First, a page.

“Roguery” here meaning Rogue-like games. I’ve been pondering my experience in ZTK, along with Dungeon Crawler’s comments in my previous ZTK post.

DC may have a point about treating it like an arcade game. I poked around in some of the info files, and saw that the two goals of the game – Oberon and the Serpent of Chaos – are on levels 99 and 100, respectively. That’s a long way down.

Very long. I cheated and looked at some of the monsters that are waiting on the lower levels, and it seems to me that getting past them would be a job and half, if not impossible. For one thing, your character is capped at 50, which isn’t all that high.

Of course, there are various magic items in the game to help you along, provided you can get your hands on them. Still, given how easily death comes in this game, I don’t see how anyone could reach the finale without intense dedication and many play sessions.

So where do arcades come in? The originals were coin-op machines, and the goal there was to keep you feeding in the quarters. Losing was built-in, really. You could get better over time, but sooner or later, it was “game over, man.” Thus the point of playing was to get on the scoreboard.

I can’t see doing that here. It’s one thing to start an RPG, try out a few characters, get a feel for the game, and then go on to eventual victory. It’s another to start up knowing that victory is not only unlikely, but out of reach to all but the most obsessive and lucky.

It’s the lack of a save feature that does it. Death is permanent, unless you cheat by copying the file out before a session. Even that has its drawbacks. Doing a save/quit/copy every little while would soon become a burden. Just one real save position would make this game much more playable and enjoyable.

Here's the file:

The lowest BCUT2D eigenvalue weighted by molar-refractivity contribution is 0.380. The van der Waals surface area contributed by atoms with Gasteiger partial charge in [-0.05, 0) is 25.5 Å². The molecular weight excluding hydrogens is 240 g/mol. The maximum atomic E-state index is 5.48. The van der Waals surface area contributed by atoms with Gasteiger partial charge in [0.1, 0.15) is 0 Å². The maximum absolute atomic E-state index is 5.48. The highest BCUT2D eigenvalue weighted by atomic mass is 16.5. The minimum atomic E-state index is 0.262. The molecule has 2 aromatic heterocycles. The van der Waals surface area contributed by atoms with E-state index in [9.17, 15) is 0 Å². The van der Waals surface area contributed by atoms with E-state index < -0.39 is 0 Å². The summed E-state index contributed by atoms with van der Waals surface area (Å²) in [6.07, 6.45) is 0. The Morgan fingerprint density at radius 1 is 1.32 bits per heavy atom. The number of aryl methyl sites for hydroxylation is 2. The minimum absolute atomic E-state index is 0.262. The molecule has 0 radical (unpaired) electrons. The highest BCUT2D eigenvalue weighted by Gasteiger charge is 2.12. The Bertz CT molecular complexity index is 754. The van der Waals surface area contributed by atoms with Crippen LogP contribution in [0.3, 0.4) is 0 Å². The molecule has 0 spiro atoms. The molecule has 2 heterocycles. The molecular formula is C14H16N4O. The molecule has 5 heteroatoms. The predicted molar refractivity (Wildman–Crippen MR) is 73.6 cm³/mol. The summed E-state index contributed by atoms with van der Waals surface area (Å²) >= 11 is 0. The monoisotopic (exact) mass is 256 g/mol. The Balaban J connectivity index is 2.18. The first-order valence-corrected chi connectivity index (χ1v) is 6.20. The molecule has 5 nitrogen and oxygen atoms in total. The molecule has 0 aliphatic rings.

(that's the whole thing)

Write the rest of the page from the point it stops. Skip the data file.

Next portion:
ZTK has thirty (!) races and eleven classes, which is quite a spread, far more than you’d find in most “A” RPGs. There’s so much to fool around with, but it isn’t much fun when you know that those characters will be dying sooner or later, usually sooner.

And there’s more than just becoming attached to them (which, of course, I do); it’s watching all that time and effort go down the drain, often because of a bad break. So far, 4 is the highest I’ve taken anyone, and I think: what if I get this one up to, say, level 10 or so, and then – whammo!

Would I be inclined to start over, determined to do better? Or would I just say “forget it”, because I know the same thing is likely to happen to the next one?

I really feel a pull here in two directions. On the one hand, it’s something to play, and it has just enough to keep me interested. On the other hand, it looks like a fruitless endeavor to continue playing. Maybe what I need is “Easy Rogue”, that comes with a real save feature. Some might say such a game wouldn’t be a real Rogue-like, but I wouldn’t mind at all. At least then I’d have a reasonable chance of winning.

As it is, I’ll keep up with ZTK for a little while longer. But I suspect it isn’t going to be too much longer. Starting over again many times just isn’t my style.